Methods: Data from the IPUP’s observational, cross-sectional cohort database was analyzed after IRB exempt determination (Schulmann IRB#201606306). Observations were limited to 2011-2016 US acute care subjects who had complete data within acceptable limits. Three logistic regressions examined associations between patient demographics and clinical characteristics with having any PI, HAPIs, or severe HAPIs.
Results: IPUP data 2011-2016 (n=636,695) were filtered for complete valid data (n=252,784). 26,150 subjects had a PI, 9,498 had a HAPI, and 3,242 had a severe HAPI. The following factors were associated with all three PI categories (p<0.001): age, male gender, longer length of stay (LOS), increased linen layers, and lower Braden scores. Risk of all PI categories increased at both ends of the weight spectrum. All types of incontinence (urinary, fecal, fecal management system, catheter, or an ostomy) were positively associated with the presence of any type of PI and HAPIs [OR range 1.24-2.95, p<0.001]. Incontinence – excluding urinary – was also a significant predictor of severe HAPIs. ICU patients were less likely to have any PI [OR=0.90, p<0.001], but more likely to develop HAPIs [OR=1.37, p<0.001] or severe HAPIs [OR=1.85, p<0.001], controlling for factors above.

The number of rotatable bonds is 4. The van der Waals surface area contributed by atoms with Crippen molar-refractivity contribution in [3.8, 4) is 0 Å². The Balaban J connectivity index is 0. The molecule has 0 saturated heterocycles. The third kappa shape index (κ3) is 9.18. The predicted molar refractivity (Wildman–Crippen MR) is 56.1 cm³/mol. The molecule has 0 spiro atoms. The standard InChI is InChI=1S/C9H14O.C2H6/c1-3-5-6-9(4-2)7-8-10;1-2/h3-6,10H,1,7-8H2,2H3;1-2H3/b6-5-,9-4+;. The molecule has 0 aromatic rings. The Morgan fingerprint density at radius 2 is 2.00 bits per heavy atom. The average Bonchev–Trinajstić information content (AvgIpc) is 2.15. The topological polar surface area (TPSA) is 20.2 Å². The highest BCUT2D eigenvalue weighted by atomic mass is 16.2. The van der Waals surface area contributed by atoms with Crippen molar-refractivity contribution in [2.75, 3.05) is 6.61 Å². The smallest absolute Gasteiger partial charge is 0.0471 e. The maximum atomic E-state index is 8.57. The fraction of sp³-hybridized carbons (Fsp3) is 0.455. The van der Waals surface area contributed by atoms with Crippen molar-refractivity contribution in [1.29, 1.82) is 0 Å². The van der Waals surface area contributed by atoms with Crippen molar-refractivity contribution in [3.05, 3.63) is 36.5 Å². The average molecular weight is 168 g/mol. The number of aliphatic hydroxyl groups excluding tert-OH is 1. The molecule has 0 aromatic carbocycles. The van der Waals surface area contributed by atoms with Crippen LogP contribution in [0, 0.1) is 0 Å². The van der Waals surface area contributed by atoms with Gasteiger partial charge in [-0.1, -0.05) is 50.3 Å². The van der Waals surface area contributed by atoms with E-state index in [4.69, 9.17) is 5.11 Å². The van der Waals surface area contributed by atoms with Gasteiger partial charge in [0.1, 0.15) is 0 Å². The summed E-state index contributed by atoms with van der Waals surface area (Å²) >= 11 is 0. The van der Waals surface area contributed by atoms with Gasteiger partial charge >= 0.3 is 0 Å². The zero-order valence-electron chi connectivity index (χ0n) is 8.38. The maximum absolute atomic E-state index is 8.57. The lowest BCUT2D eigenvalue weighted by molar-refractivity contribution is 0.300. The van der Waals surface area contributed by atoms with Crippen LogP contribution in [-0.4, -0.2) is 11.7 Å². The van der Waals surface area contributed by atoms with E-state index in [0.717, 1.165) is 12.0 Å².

Conclusion: Severe HAPIs lead to longer LOS, greater hospital costs, and higher mortality. We found evidence that hospitals reported fewer HAPIs over time; however, that did not hold for severe HAPIs. Furthermore, we found patients with fecal incontinence were at greater relative risk of developing severe HAPIs [OR=2.22] than any stage HAPIs [OR=1.90], highlighting the importance of managing incontinence.